marriage robes of a king of Lutha, was the man he sought.
Maenck drew his revolver. He broke the barrel, and saw that there
was a good cartridge in each chamber of the cylinder. He closed it
quietly. Then he threw open the door, stepped into the room, took
deliberate aim, and fired.
The old man with the ax moved cautiously along the corridor upon the
second floor of the Castle of Blentz until he came to a certain
door. Gently he turned the knob and pushed the door inward. Holding
the ax behind his back, he entered. In his pocket was a great roll
of money, and there was to be an equal amount waiting him at Lustadt
when his mission had been fulfilled.
Once within the room, he looked quickly about him. Upon a great bed
lay the figure of a man asleep. His face was turned toward the
opposite wall away from the side of the bed nearer the menacing
figure of the old servant. On tiptoe the man with the ax approached.
The neck of his victim lay uncovered before him. He swung the ax
behind him. A single blow, as mighty as his ancient muscles could
deliver, would suffice.
Barney Custer opened his eyes. Directly opposite him upon the wall
was a dark-toned photogravure of a hunting scene. It tilted slightly
forward upon its wire support. As Barney's eyes opened it chanced that
they were directed straight upon the shiny glass of the picture. The
light from the window struck the glass in such a way as to transform
it into a mirror. The American's eyes were glued with horror upon
the reflection that he saw there--an old man swinging a huge ax down
upon his head.
It is an open question as to which of the two was the most surprised
at the cat-like swiftness of the movement that carried Barney Custer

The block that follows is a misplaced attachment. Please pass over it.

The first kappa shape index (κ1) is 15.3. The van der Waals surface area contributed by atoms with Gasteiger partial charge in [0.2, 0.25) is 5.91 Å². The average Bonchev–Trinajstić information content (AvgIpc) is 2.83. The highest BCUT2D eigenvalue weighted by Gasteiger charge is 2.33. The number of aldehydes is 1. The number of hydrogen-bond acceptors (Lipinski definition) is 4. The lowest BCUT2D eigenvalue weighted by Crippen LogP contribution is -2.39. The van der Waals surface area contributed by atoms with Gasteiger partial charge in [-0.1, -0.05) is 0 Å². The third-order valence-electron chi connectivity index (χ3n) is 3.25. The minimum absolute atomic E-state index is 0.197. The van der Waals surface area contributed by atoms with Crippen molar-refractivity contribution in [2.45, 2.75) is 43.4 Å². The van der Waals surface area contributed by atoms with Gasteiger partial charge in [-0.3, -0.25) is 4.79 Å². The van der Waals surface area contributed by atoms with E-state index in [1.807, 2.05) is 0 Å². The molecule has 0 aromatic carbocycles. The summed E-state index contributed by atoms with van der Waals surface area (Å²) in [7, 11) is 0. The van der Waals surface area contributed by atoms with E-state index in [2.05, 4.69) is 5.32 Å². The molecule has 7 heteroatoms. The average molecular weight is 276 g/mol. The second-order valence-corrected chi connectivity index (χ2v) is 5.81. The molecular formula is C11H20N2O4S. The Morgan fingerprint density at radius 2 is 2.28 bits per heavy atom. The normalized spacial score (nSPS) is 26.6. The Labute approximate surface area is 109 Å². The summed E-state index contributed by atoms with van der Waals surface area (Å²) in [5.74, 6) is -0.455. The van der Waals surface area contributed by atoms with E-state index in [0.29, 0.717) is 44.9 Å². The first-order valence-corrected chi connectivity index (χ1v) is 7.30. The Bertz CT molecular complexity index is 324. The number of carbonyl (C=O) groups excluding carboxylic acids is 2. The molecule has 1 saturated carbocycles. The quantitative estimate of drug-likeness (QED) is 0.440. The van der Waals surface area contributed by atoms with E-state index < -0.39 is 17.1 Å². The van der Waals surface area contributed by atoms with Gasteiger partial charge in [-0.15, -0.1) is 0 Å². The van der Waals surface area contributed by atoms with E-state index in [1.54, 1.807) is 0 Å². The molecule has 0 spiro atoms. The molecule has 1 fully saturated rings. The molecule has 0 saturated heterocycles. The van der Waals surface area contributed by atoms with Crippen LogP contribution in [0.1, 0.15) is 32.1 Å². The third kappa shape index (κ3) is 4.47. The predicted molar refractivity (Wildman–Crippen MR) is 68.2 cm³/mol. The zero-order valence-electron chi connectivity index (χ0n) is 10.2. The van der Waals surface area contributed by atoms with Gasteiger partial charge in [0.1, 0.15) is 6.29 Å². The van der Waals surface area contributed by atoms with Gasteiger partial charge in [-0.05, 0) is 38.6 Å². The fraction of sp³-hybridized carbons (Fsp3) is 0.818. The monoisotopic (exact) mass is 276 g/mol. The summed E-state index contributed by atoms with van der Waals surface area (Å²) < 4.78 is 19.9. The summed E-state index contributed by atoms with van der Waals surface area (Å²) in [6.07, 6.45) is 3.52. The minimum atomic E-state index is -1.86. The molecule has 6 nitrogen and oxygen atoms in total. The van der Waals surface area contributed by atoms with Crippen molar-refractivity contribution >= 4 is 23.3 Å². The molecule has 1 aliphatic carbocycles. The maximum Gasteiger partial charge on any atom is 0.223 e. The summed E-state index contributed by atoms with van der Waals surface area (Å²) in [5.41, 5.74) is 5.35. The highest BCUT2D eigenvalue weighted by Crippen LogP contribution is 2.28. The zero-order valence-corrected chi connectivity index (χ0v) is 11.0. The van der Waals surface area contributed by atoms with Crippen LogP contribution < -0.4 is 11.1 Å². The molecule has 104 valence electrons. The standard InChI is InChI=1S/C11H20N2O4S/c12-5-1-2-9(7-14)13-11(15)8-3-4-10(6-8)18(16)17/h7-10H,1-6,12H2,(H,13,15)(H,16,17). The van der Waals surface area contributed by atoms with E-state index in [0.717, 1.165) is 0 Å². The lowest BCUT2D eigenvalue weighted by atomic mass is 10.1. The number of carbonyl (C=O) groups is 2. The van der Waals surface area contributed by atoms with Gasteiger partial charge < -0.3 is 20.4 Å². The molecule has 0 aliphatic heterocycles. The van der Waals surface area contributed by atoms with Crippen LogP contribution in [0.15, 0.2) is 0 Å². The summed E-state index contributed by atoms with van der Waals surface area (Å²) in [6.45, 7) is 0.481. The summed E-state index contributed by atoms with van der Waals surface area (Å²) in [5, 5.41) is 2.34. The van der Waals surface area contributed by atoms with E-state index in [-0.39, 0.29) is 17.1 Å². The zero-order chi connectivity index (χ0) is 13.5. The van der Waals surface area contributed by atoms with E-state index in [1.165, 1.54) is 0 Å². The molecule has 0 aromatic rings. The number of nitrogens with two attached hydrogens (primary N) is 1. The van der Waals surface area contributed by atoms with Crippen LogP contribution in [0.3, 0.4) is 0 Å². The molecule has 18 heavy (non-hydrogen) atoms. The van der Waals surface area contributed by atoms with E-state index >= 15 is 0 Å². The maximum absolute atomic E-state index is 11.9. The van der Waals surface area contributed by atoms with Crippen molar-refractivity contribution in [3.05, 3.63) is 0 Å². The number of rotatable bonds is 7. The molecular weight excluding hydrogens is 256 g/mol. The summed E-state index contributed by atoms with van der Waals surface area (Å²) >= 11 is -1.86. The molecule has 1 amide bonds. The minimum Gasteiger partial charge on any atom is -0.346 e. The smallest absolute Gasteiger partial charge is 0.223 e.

out of that bed and landed him in temporary safety upon the opposite
With a snarl the old man ran around the foot of the bed to corner
his prey between the bed and the wall. He was swinging the ax as
though to hurl it. So close was he that Barney guessed it would be
difficult for him to miss his mark. The least he could expect would
be a frightful wound. To have attempted to escape would have
necessitated turning his back to his adversary, inviting instant
death. To grapple with a man thus armed appeared an equally hopeless
Shoulder-high beside him hung the photogravure that had already
saved his life once. Why not again?
THE OUTLAW OF TORN By Edgar Rice Burroughs To My Friend JOSEPH E.Page 11
Say thy prayers and compose thyself for death.Page 18
Thy face shall be wrapped in many rags, for thou hast a most grievous toothache.Page 19
And thou do not do as I say, the King's men will take us and we shall be hanged, for the King hateth us.Page 25
"If the King does not mend his ways," said one of the knights, "we will drive his whole accursed pack of foreign blood-suckers into the sea.Page 26
" The old man, growing uneasy at the turn the conversation threatened, sent the youth from the room on some pretext, and himself left to prepare supper.Page 36
Henry III sent a little expedition against him, he surrounded and captured the entire force, and, stripping them, gave their clothing to the poor, and escorted them, naked, back to the very gates of London.Page 55
How be it thou so soon has changed thy mind?" "Yes, Bertrade, he was indeed respectful then, but who knows what horrid freak his mind may take, and they do say that he be cruel beyond compare.Page 58
There was a glint of armor among the drenched foliage, but the rain-buffeted eyes of the riders saw it not.Page 65
There is nothing beyond that door, with thou, poltroon, to which death in this little chamber would not be preferable.Page 80
"Stop, father, hast forgot that but for Roger de Conde ye might have seen your daughter a corpse ere now, or, worse, herself befouled and dishonored?" "I do not forget," replied the Earl, "and it is because I remember that my sword remains in its scabbard.Page 82
" "What be that, my son?" "That wheresoere I go, thou must go also.Page 98
moment entered his head.Page 105
"Roger!" shrieked Claudia Leybourn, and swooned.Page 108
She let him take her fingers in his and raise them to his lips, and then they stood looking into each other's eyes in silence for a long moment.Page 115
Though he had never formally espoused the cause of the barons, it now seemed a matter of little doubt but that, in any crisis, his grisly banner would be found on their side.Page 116
"And, as you doubtless cannot read, I will read the King's commands to you.Page 130
a few words of instructions, to one of his men.Page 137
I ask no forgiveness for what I know you never can forgive.Page 150
reasons of clarity: "chid" to "chide" "sword play" to "swordplay" "subtile" to "subtle".